Here's our summary of key events over the weekend that affect New Zealand, with news China may be heading for a dollar-debt crisis and just when investors are turning away from US Treasuries.
In the US, foreign investors, especially governments, are tiring of holding American Government debt. New official data shows a foreign investment outflow in September, essentially ending the long term inflow trend. China's holdings in Treasury securities fell by -US$13.7 bln in a month and -US$31 bln in a year. Japan's holdings in Treasuries fell by -US$2 bln since August and by -US$56 bln from Sept. 2017.
China holds about US$1+ tln of US Treasury securities and has about US$3 tln in foreign exchange reserves. All very impressive until you realise that it's private sector owes about US$3 tln in US dollar-denominated debt. A falling yuan exchange rate to the US dollar, or a rise in US benchmark interest rate, will hurt. Both at the same time would hurt even more. Analysts are now worrying about a dollar debt crisis in China.
In the US, household indebtedness rose again in the September quarter, and across almost all types of borrowing. That is now almost 5 years of continuous rises, following almost five years of straight reductions. But at US$13.5 tln, this is now only +6.5% higher than the last peak ten years ago. Interestingly, mortgage debt is still -4.3% lower than in 2008. However other types of personal debt have climbed to more than +45% above its 2008 level to just under US$4 tln. But of course their economy has grown substantially in the past ten years, so household debt as a percentage of GDP has actually shrunk from 87% then to 66% today. (Equivalent New Zealand household debt levels are 76% on the same basis in 2018.)
US industrial production growth stalled in October but the result is probably better than it first appears. Car production was lower, so that means there is strength in the rest of the American factory sector. And that comes as both Pacific and Atlantic ports report surging import volumes.
Canadian factory sales edged higher in data released over the weekend. And Ontario has decided to exempt new builds from its rent control regulations, in attempt to encourage investors to build more. The current law has seen a much lower volume of apartments being built.
Comments that were interpreted as dovish from the newly appointed vice-chairman of the US Fed saw the greenback fall and US benchmark interest rate yields fall. He said interest rates are at near 'neutral' levels which traders are interpreting as meaning the Fed may be near-done raising its policy rate. The next Fed review is on December 20, NZT.
Mexico however has moved again already. Over the weekend they raised their policy rate by +25 bps to 8.0%. They cited their new government's spending and stimulus programs that have driven down the value of the peso and raised the rate of inflation. Mexican inflation is now at +5% and the new fiscal policies are expected to push it a lot higher.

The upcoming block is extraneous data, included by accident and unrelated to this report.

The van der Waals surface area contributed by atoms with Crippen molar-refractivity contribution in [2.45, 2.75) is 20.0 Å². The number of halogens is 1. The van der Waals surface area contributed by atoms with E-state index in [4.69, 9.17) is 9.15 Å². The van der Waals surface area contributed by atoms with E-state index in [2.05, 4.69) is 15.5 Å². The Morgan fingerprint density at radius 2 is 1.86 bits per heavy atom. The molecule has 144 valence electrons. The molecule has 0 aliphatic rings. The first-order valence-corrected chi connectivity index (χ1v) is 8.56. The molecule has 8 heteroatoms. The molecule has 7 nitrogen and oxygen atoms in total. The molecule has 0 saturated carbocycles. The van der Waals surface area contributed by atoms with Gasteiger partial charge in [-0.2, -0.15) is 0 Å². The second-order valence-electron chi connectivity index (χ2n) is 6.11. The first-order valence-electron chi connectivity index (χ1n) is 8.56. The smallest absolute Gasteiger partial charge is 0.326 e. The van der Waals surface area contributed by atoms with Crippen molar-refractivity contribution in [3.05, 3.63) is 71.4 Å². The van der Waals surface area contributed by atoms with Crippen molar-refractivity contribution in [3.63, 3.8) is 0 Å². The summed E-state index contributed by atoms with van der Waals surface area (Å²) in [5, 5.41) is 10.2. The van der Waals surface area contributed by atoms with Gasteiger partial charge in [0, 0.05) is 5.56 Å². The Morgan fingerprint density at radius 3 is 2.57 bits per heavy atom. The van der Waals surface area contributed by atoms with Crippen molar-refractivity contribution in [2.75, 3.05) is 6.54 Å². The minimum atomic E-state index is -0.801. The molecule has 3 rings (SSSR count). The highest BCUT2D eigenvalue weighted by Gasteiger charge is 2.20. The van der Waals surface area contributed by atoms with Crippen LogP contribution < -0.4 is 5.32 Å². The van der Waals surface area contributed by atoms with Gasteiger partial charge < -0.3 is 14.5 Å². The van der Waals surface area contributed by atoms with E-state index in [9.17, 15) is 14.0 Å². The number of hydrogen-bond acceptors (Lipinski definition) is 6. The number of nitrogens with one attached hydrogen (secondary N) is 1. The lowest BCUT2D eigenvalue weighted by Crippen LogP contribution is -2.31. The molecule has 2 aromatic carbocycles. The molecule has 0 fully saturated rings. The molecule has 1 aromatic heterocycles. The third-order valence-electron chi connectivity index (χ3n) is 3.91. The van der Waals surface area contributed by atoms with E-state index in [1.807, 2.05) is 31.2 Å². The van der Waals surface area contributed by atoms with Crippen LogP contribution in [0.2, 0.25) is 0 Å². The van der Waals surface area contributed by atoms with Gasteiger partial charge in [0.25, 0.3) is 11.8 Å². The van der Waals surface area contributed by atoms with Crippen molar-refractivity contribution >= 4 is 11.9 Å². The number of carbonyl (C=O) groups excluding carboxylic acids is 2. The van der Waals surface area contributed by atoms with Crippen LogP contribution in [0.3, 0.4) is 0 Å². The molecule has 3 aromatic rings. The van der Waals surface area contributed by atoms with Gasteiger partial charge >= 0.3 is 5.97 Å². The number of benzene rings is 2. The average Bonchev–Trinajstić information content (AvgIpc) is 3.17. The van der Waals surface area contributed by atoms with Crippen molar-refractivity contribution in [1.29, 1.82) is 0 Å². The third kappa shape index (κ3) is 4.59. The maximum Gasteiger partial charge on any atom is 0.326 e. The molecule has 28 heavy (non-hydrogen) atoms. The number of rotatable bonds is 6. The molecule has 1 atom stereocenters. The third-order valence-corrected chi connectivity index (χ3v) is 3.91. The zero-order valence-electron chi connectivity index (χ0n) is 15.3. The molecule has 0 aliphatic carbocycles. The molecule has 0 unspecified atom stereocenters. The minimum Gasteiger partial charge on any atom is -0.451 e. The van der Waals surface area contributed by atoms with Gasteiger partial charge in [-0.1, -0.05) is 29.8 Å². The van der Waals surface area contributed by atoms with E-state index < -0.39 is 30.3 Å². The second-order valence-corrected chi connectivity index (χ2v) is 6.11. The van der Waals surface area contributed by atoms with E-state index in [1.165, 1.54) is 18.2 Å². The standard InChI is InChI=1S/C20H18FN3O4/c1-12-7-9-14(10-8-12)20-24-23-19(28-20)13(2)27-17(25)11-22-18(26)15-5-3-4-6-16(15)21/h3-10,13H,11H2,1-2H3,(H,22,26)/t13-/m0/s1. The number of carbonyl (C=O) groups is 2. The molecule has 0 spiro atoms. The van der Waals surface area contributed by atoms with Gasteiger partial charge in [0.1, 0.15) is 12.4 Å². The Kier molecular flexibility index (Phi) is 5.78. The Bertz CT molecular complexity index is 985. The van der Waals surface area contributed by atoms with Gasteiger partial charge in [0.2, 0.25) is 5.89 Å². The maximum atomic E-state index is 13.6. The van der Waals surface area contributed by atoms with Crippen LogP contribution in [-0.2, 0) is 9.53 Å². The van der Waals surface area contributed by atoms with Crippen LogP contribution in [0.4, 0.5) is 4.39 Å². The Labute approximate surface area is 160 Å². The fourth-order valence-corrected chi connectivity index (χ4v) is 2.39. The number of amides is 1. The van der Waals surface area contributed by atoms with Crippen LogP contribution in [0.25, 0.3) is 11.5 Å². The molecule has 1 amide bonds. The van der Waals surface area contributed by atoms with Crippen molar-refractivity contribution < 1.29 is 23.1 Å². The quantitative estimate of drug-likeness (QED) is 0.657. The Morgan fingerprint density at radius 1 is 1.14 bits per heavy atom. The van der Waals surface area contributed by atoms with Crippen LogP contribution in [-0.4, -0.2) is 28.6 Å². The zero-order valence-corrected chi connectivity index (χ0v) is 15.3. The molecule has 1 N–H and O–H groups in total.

And Indonesia has also raised its policy rate in a surprise move, upping it to 6.0%.
In India, there is a breakdown in the relationship between their central bank and the Government with the Government insisting on easy money, less fight against inflation and protections for weak banks (some of which are its friends). Later today key decisions will be taken to impose more direct 'oversight' of central bank decision-making there.
The UST 10yr yield is starting the week at 3.07% after a net dip of -12 bps last week which puts it at a 2 month low. Their 2-10 curve is still at +26 bps however. The Aussie Govt 10yr is at 2.68%, the China Govt 10yr is at 3.37%, while the NZ Govt 10 yr is at 2.74%.
Gold will start at US$1,221/oz.
US oil prices are stable today at their new lower levels at just under US$56.50/bbl. The Brent benchmark is now over US$66.50/bbl. Oddly, the US rig count is still holding high this week despite these low prices.
The Kiwi dollar is starting the week at 68.8 USc which consolidates a +10% gain against the greenback in the past three weeks. On the cross rates we are also firmer at 93.8 AUc, and at 60.2 euro cents. That puts the TWI-5 at 73.1 and at its highest level since June.
Bitcoin is now at US$5,536 and unchanged from where we left it on Saturday. This rate is charted in the exchange rate set below.
This chart is animated here.
The easiest place to stay up with event risk today is by following our Economic Calendar here ».